Oil and Gas News

More supply the answer to keep gas prices competitive


By Australian Petroleum Production & Exploration Association (APPEA) chief executive officer Andrew McConville.

The recovery from COVID-19 must now be the key priority of government, industry and the community.

The work of the National COVID-19 Co-ordination Commission headed by Nev Power has a potentially important role to play in this context.

The key roles the NCCC has set for itself, to help minimise and mitigate the impact of COVID-19 on jobs and businesses, and to facilitate the fastest possible recovery of lives and livelihoods, are laudable goals. Increasing local supply remains the single most important and economically sensible way to deliver competitively priced gas to consumers and industry on the east coast.

Measures that stop development altogether, or work against further investment in existing projects, distorting or failing to recognise the cost structure of gas delivery in Australia, must be rejected.

So, comparisons if they are to be made must compare apples with apples.

False and exaggerated claims have undermined the search for achievable outcomes in Australia’s energy debate for too long. The debate about gas supply and gas prices must be based on facts, and be anchored in commercial reality.

There are a number of myths that must be busted before the search for sensible solutions can begin.

First is the claim that our domestic gas prices are uncompetitive.

On average across the economy, according to the International Gas Union’s most recent wholesale gas price survey, Australia’s average gas prices are among the lowest in Asia. Globally, Australia’s average wholesale price ranked 27th in a survey of 54 nations. The major manufacturing powerhouses of Asia all face higher gas prices than Australia.

Suggestions of a US-type gas market being replicated in Australia fail to acknowledge differences in geography, geology, infrastructure and the size and structure of the US economy. Such suggestions risk throwing good money after bad.

Average prices are lower in the US. There are a number of reasons for this: most importantly, shale developments in the US are rich in liquids, which is more lucrative and underpins the economics of developments there. The US regulatory regime has also been more supportive, with none of the bans and moratoriums that have so affected east coast gas developments in Australia.

We should also not ignore that US gas prices were significantly higher than Australia before shale gas developments. It was the ability of the industry to respond to these prices by innovating and bringing on more supply that was key to prices falling — not market intervention.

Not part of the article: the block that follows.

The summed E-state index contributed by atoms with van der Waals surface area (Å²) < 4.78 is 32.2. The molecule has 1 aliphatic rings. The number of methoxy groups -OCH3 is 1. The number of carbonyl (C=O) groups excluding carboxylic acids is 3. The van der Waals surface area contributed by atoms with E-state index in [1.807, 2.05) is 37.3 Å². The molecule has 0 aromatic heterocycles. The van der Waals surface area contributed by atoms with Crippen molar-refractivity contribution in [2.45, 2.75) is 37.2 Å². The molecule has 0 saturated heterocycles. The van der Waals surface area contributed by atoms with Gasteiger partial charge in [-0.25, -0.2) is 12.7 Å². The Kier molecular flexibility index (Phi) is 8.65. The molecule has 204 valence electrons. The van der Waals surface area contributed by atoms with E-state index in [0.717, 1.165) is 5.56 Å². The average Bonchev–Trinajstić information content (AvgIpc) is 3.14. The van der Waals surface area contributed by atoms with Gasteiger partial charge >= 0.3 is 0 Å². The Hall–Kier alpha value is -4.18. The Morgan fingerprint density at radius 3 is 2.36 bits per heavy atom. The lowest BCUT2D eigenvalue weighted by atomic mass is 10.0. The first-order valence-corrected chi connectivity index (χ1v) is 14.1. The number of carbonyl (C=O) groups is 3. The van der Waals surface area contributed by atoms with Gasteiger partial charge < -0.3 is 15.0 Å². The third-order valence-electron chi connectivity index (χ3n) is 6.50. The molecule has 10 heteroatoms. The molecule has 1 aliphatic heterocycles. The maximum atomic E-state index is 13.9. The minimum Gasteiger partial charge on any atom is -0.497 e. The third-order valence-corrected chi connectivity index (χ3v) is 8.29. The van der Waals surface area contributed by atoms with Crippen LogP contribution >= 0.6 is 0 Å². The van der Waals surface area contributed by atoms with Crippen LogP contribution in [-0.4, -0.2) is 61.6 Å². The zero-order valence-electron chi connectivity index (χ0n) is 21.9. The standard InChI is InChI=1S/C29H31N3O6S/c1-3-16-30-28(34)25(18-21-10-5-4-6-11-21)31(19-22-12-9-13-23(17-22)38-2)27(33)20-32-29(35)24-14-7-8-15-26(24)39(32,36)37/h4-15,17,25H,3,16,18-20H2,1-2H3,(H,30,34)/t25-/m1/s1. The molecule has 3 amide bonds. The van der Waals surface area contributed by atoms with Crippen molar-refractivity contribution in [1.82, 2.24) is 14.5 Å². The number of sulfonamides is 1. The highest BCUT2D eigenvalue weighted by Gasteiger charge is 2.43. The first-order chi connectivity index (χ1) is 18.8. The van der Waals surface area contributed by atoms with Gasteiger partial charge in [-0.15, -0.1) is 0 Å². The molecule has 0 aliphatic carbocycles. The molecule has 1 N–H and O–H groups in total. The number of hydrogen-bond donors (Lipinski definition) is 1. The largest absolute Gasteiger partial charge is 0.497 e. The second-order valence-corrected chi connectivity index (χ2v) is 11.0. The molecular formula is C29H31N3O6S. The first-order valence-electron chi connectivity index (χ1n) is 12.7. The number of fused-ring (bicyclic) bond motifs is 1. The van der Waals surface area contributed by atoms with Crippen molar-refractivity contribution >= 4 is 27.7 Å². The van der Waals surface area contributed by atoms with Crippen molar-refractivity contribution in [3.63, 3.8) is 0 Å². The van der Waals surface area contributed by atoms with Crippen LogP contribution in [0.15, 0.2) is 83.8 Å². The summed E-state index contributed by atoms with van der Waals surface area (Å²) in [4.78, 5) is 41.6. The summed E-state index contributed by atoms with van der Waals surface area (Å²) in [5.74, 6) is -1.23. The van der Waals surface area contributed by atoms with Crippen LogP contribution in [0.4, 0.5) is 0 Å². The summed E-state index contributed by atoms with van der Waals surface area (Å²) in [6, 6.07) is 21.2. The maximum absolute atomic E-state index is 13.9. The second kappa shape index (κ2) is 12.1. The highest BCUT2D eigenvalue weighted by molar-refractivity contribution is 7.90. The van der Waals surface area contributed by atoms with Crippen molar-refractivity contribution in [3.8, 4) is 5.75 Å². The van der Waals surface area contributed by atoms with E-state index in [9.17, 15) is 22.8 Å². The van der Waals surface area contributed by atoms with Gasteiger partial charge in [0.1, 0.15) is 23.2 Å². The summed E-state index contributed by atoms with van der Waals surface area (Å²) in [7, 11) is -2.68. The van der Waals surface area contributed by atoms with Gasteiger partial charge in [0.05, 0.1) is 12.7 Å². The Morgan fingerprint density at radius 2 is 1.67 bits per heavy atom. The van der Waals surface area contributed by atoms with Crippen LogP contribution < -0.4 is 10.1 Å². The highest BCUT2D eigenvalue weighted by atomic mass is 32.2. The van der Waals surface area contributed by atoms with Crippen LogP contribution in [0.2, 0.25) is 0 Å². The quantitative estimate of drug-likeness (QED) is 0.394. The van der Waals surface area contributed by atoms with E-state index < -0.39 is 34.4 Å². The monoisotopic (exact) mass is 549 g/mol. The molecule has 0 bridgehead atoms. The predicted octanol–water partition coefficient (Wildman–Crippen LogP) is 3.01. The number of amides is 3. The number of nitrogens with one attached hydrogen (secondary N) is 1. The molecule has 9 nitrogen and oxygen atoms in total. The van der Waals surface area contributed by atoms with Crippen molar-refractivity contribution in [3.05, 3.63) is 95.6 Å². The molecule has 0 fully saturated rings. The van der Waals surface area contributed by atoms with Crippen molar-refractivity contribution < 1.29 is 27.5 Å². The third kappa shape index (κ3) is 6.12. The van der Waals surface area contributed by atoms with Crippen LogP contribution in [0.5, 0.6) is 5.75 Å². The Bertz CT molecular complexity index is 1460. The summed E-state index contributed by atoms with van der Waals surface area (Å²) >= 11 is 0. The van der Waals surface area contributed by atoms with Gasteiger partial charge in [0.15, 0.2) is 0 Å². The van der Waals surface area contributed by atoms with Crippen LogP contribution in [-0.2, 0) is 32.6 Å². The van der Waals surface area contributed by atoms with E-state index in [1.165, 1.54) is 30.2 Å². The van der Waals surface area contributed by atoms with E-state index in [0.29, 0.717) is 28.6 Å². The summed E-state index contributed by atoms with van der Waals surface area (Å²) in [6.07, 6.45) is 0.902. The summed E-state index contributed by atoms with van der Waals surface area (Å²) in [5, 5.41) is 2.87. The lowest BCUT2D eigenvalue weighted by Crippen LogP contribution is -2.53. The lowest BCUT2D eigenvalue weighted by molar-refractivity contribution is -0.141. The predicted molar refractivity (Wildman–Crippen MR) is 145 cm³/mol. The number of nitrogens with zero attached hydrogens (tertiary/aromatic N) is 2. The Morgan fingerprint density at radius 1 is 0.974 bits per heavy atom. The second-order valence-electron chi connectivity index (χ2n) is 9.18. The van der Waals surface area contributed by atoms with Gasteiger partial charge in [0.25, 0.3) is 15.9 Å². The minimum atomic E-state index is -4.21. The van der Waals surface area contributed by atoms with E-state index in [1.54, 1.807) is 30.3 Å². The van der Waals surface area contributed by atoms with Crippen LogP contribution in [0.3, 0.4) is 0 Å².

The second notion to debunk is that any industry can survive selling its product lower than its cost of production.

Manufacturers of course understand this, but some of their representatives, including Jeanne Johns and NCCC member Andrew Liveris, seem to forget this, with loose talk of $4 gas prices. The wholesale price of gas in eastern Australia has not been below $4 per gigajoule since 2006, years before LNG exports from Queensland began.

The at-scale development of Queensland’s coal-seam gas resources — underpinned by the Gladstone-based export projects — has boosted east coast gas supply over the past decade. It should be remembered that just a few years before those projects started, with traditional gas supply from the Cooper Basin and Bass Strait diminishing, there was a serious proposal to build a gas pipeline from PNG to address looming east coast shortages.

These new sources of principally coal-seam gas have been more expensive to develop and transport to larger population centres in the southeast of the continent than the easy-to-access gas that had supplied the local market in southeast Australia in previous decades.

Work for the ACCC by Core Energy in 2018 independently established that it costs more than $6 to produce gas from existing fields in eastern Australia and up to $8.25 per gigajoule in new projects, before transport, distribution and other commercial costs.

It is the case, as has been documented by the ACCC, that prices on the east coast rose briefly before falling but remain higher than their historical average. While prices will not return to the levels of 2006, the demand contraction and COVID-19 disruption, combined with sustained supply, have sent prices back to their lowest level since 2016.

Keeping them in that zone will require governments, producers and customers working together to enable new supplies to be developed.

It ought to be self-evident that gas produced close to market will be cheaper than supply piped or shipped large distances. The ACCC has concluded that customers in Victoria and NSW pay a premium to cover the cost of importing gas south from Queensland.

Importing gas from other states is an unnecessary impost on those states’ homes and business when both jurisdictions boast significant undeveloped natural gas resources — kept in the ground by governments with a distaste for development.

In more supportive jurisdictions like Queensland, South Australia and recently the Northern Territory, there are gas resources much closer to eastern markets than the west, with pipelines already in place.

In retooling our economy, it may make sense to build manufacturing close to gas sources, rather than pipelines to deliver gas to existing manufacturing hubs. And we must ensure that markets are allowed to work delivering long-term sustainable supply, at long-term sustainable prices for all market participants — both buyers and sellers.